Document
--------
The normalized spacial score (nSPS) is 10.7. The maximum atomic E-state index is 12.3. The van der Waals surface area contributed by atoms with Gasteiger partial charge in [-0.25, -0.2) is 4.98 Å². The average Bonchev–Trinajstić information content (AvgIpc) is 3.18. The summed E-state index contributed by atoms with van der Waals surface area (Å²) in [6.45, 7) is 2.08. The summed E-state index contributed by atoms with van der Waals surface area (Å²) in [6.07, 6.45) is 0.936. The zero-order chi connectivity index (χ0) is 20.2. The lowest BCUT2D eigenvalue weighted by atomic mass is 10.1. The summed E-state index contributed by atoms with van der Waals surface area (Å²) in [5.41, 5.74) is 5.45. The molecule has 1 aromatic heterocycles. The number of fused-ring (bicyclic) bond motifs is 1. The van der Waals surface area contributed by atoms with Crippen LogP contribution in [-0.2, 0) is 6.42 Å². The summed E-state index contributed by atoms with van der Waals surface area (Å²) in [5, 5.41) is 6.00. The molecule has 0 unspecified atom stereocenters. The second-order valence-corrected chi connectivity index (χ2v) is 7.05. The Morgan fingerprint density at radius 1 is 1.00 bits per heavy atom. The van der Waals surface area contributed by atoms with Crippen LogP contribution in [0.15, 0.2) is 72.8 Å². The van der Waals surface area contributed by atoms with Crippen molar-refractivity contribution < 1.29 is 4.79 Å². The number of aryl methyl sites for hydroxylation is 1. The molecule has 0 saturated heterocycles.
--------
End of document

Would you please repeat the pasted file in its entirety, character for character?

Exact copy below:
The normalized spacial score (nSPS) is 10.7. The maximum atomic E-state index is 12.3. The van der Waals surface area contributed by atoms with Gasteiger partial charge in [-0.25, -0.2) is 4.98 Å². The average Bonchev–Trinajstić information content (AvgIpc) is 3.18. The summed E-state index contributed by atoms with van der Waals surface area (Å²) in [6.45, 7) is 2.08. The summed E-state index contributed by atoms with van der Waals surface area (Å²) in [6.07, 6.45) is 0.936. The zero-order chi connectivity index (χ0) is 20.2. The lowest BCUT2D eigenvalue weighted by atomic mass is 10.1. The summed E-state index contributed by atoms with van der Waals surface area (Å²) in [5.41, 5.74) is 5.45. The molecule has 1 aromatic heterocycles. The number of fused-ring (bicyclic) bond motifs is 1. The van der Waals surface area contributed by atoms with Crippen LogP contribution in [-0.2, 0) is 6.42 Å². The summed E-state index contributed by atoms with van der Waals surface area (Å²) in [5, 5.41) is 6.00. The molecule has 0 unspecified atom stereocenters. The second-order valence-corrected chi connectivity index (χ2v) is 7.05. The Morgan fingerprint density at radius 1 is 1.00 bits per heavy atom. The van der Waals surface area contributed by atoms with Crippen LogP contribution in [0.15, 0.2) is 72.8 Å². The van der Waals surface area contributed by atoms with Crippen molar-refractivity contribution < 1.29 is 4.79 Å². The number of aryl methyl sites for hydroxylation is 1. The molecule has 0 saturated heterocycles.